Queenstown is New Zealand’s most popular tourist resort courtesy of three main drawing cards: breathtaking natural beauty, adrenaline fuelled outdoor activities, and as the gateway to the Central Otago wine region.
While the adventurous take part in pursuits such as bungy jumping, white water rafting and skiing amid the stunning valleys and mountains, more discerning wine enthusiasts can visit around 200 of the world’s most southerly vineyards near Queenstown. Queenstown vineyards are scattered across six sub-regions in Central Otago, of which Gibbston – the so-called ‘Valley of the Vines’ – is the closest and most recognised with a reputation for producing some of the world’s finest Pinot Noir. But how did wine growing this far south begin? The gold rushes of the 1860s originally brought settlers to this remote mountainous region in the country’s South Island, although 150 years later it is wine that has become the most precious commodity here.
Over 50 wineries can be explored as part of the Queenstown Wine Trail as part of what some critics claim is among the top five wine growing regions in the world, and arguably the most scenic with snow-capped mountains tumbling towards glistening rivers and lakes carved by imposing valleys. Queenstown has also been voted as the world’s friendliest city by readers of Condé Naste Traveller, and includes other nearby natural attractions such as the country’s highest peak Mount Cook, spectacular glaciers and the Milford Sound – New Zealand’s answer to the Grand Canyon.
A French miner named John Desire Ferraud is credited with planting the first vines in the area before establishing the Monte Cristo winery near Clyde. However, it wasn’t until a government commissioned survey 30 years later that the area’s potential was revealed, reporting: ‘There is no country on the face of the earth which produced better Burgundy grapes than were produced in Central Otago and portions of the North Island’. Despite this glowing reference, the arrival of vineyards in Queenstown was delayed until the 1980s when Irishman Alan Brady ignored contrary advice and began planting Pinot Noir grapes in the rugged region.
Brady and several other viticulture experimentalists shared their knowledge before he produced Central Otago’s first Pinot Noir vintage in 1987, and by the turn of the century vineyards near Queenstown were gathering a reputation on the international stage.The new millennium brought greater success with Gibbston Valley’s Reserve Pinot Noir being proclaimed the world’s best at the prestigious London International Wine Challenge in 2001. With the wines from Queenstown vineyards being acclaimed by critics and collecting international accolades, Central Otago welcomed a rise in wine tourism by opening some of the country’s most contemporary and architecturally striking wineries, including the estates at Peregrine Wines and Amisfield.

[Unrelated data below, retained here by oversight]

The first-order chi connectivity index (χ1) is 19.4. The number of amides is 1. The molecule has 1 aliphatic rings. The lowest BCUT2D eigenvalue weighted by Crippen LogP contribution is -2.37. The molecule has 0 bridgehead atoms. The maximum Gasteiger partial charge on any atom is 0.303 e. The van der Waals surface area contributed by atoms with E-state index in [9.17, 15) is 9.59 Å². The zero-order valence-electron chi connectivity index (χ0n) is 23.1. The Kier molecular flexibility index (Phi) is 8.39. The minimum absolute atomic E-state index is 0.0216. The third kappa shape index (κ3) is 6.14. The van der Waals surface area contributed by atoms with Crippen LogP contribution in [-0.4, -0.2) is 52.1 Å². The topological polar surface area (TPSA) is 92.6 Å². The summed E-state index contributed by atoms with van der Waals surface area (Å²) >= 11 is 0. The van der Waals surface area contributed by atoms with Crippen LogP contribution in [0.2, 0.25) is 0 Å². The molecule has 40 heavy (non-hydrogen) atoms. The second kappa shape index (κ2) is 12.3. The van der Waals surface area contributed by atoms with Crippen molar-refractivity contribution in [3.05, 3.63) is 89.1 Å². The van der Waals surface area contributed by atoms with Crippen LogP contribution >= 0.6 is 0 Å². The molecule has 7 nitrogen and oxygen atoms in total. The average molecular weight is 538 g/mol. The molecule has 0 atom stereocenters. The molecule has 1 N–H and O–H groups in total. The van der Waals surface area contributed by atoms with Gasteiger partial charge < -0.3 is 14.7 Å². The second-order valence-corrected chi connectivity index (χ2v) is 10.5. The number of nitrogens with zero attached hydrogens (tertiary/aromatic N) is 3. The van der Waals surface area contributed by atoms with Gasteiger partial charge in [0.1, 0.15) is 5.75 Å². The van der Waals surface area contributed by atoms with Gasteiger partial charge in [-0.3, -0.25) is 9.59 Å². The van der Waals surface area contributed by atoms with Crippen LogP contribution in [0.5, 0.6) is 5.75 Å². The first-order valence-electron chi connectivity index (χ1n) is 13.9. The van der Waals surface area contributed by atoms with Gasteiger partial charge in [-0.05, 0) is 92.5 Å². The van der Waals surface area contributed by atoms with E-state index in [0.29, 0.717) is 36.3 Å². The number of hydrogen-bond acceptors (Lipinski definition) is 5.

In the last 20 years, the number of wine producers in Central Otago has risen tenfold – there are now around 200 vineyards near Queenstown covering almost 2,000 hectares and contributing 2.4% of premium wines towards New Zealand’s entire production. Pinot Noir – with a variety of expressions produced from various sub regions – still reigns supreme (75%) in the best vineyards Queenstown boasts, although some excellent aromatic whites such as Riesling, Chardonnay and Pinot Gris also flourish here. Over 50 wineries can be explored as part of the Queenstown Wine Trail as part of what some critics claim is among the top five wine growing regions in the world, and arguably the most scenic with snow-capped mountains tumbling towards glistening rivers and lakes carved by imposing valleys. Queenstown has also been voted as the world’s friendliest city by readers of Condé Naste Traveller, and includes other nearby natural attractions such as the country’s highest peak Mount Cook, spectacular glaciers and the Milford Sound – New Zealand’s answer to the Grand Canyon.
Central Otago’s original pioneer Brady believes there is reason to be optimistic for the future of Queenstown vineyards, saying: ‘There are very few places where pinot noir grows so easily and produces such consistently good wines. Older vines produce more distinguished wines, so as our vineyards mature the future looks very bright.’
If you are interested in exploring vineyards near Queenstown, contact Wine Paths local expert for more information and inspirational ideas before planning an exclusive bespoke trip.
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